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The high price of producing electricity with coal

Published 26 Sep, 2018 01:34am
A view of the coal power plant in Sahiwal | Photos by Amel Ghani
A view of the coal power plant in Sahiwal | Photos by Amel Ghani

It is a hot and humid day and the electricity is out in the small village of Chak 76-5R. Local lambardar, Tariq Tufail, is sitting on a charpoy outside his house surrounded by other villagers. They are using Chinese handheld fans to cool themselves. The irony is that the village is located under the shadow of a newly set-up coal power plant owned by a Chinese firm, Huaneng Shandong Ruyi.

Chak 76-5R is part of Sahiwal district where canal-irrigated farming is the mainstay of the local economy. Many farmers in the village, however, had to give up their farmland to make way for the power plant.

“It was coercion,” claims Tufail as he recalls the process of land acquisition. Farmers, he says, were “blackmailed” into giving up their land. “The government officials came one night, put the resisting villagers in a van and took them to a police station where anti-terrorism cases were registered against them,” he alleges. “Some of them are still fighting those cases in court.”

Older residents of the village have been dependent on the land to make a living. They know no other skills. But they had to accept the compensation – 2,070,000 rupees per acre – given to them by the authorities, and make do with whatever land they were left with.

To mitigate their suffering, the government promised to give them jobs the plant would generate. For a while, the promise was also fulfilled. During the plant’s construction there were plenty of jobs for local young men to work as labourers. Once the plant became functional, their services were no longer needed since running it required specialised and skilled labour that the villagers could not offer.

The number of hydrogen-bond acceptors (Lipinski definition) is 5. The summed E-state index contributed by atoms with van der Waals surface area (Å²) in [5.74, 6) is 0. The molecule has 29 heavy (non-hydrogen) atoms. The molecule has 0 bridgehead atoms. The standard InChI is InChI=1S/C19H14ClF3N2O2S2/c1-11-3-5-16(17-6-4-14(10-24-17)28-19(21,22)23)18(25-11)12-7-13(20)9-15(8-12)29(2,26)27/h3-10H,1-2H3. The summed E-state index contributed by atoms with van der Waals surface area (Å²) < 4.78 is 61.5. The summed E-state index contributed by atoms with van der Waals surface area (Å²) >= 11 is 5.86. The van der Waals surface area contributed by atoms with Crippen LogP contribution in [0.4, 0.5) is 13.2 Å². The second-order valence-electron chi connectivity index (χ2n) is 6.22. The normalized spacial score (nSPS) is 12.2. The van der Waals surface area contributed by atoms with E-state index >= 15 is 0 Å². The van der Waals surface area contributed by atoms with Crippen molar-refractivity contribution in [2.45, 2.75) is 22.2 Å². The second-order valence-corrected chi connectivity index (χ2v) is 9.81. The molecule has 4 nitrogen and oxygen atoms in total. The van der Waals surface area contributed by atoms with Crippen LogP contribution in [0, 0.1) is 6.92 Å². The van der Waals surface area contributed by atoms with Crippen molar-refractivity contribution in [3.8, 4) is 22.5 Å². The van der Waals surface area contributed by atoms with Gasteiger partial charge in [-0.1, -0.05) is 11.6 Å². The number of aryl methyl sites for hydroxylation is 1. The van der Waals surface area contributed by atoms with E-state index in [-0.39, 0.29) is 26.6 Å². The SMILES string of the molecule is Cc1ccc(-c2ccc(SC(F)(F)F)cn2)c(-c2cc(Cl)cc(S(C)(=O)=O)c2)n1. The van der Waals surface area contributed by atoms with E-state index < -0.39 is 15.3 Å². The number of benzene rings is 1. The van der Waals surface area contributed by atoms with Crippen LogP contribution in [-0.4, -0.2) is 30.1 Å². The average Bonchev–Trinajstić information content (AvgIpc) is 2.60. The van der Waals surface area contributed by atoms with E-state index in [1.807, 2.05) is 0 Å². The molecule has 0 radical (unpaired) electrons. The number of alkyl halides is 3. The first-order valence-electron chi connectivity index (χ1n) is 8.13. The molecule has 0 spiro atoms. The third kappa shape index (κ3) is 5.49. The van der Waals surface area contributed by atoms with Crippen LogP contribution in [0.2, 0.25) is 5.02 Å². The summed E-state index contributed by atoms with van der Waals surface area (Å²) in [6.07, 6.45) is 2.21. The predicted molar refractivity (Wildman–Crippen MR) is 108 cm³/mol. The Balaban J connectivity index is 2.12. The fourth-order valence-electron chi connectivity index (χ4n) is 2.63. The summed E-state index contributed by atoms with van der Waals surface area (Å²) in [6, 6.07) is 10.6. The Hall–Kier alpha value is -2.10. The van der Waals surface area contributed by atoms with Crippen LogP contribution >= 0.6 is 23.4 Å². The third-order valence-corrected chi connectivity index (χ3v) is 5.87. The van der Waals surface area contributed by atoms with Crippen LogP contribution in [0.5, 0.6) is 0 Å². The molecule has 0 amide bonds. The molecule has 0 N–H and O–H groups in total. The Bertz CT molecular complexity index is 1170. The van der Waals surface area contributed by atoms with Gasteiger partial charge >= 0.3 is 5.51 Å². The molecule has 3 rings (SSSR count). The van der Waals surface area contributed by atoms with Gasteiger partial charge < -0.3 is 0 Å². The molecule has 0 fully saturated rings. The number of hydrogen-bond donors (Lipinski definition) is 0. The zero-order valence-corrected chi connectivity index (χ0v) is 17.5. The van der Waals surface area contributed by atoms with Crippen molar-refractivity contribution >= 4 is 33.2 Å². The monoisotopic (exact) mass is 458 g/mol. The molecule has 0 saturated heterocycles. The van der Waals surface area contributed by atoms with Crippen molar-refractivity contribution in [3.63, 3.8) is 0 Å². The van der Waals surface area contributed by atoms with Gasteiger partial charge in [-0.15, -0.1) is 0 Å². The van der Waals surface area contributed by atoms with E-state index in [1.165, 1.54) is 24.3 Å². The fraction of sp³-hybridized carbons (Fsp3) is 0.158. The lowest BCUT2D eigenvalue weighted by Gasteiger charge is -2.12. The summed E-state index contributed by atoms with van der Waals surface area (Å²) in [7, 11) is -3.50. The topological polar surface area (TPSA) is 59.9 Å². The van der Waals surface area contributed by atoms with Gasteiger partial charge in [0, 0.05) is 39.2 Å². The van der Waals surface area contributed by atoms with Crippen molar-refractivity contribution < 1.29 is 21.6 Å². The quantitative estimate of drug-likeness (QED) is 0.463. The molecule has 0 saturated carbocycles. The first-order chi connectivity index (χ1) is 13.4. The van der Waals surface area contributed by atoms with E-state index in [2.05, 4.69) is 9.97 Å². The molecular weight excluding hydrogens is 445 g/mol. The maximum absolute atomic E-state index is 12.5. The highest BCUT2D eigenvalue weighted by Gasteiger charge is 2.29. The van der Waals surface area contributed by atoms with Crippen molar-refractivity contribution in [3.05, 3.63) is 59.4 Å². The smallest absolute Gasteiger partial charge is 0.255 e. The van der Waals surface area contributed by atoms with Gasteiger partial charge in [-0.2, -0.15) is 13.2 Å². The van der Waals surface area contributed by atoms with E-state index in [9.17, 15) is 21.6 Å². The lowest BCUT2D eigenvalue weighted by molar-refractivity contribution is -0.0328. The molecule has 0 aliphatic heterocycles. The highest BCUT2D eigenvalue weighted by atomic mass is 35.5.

Then there came an additional worry: the water table in the area started falling due to its usage in the plant’s operations. The villagers claim water has receded by about 15 feet since construction for the plant began two years ago.

Though evidence for recession in the water table is largely anecdotal, the plant does require a large amount of water when it is running. Its feasibility report – prepared by the firm that owns it and submitted to the National Electric Power Regulatory Authority (Nepra) – states that it uses around 49,850 litres of water per minute (or 29 cubic feet per second). This water is being drawn from Lower Bari Doab Canal which, according to the Punjab irrigation department, has an average flow of 7,000 cubic feet per second in Sahiwal district. Huaneng Shandong Ruyi pays for the canal water it uses. Last year, it paid 10.8 million rupees to the irrigation department in water prices.

When the canal is closed down – for 15 days in October-November and for 45 days in December-January every year – the plant extracts the same amount of water, 29 cubic feet per second, from two underground wells dug on its premises. The feasibility report claims this extraction will have no adverse effect on the water table as nature will each year replenish at least half of the total water extracted.

Farmers living around the plant complain that the withdrawal of water from the canal in any case means that they are receiving less water for irrigation from the canal than they used to. This, they say, is making them heavily reliant on underground water. Some of them have installed their own diesel-run tube wells; others have to buy irrigation water from their neighbours. This has increased their expenses on farming, they say.

Tufail has nothing to do these days except wait for the situation to somehow improve. “The young ones can still do something else. At 64, I do not know what to do.”

When Nawaz Sharif’s government came into power five years ago, it introduced a new power policy aimed at increasing electricity production and decided to set up many new power projects. To be added to the national grid by 2026, these include 14 coal-fired power plants, three plants that run on regasified liquefied natural gas (RLNG) and seven hydro-electric projects.

Not all of these will be built by the end of the day. One of them, a 700 megawatt coal-fired one – to be built by a joint venture of a consortium of Chinese companies and K-Electric – is said to have been shelved even though it still features on the latter’s website.

Out of all the projects announced since 2013, two running on coal and two using RLNG have started producing electricity already. The rest are at various stages of construction or approval from the government.

All this flurry of plant building has increased Pakistan’s installed capacity to produce electricity by 30 per cent since 2013. According to the Economic Survey of Pakistan for 2017-18, the country can now produce 29,573 megawatts of electricity — though actual production could be much less because of financial and other logistical, technical and natural constraints.

The increase in electricity production has happened as a result of foreign, almost exclusively Chinese, investment in the sector. To encourage this investment, the government had to announce many incentives that have come under criticism from many people.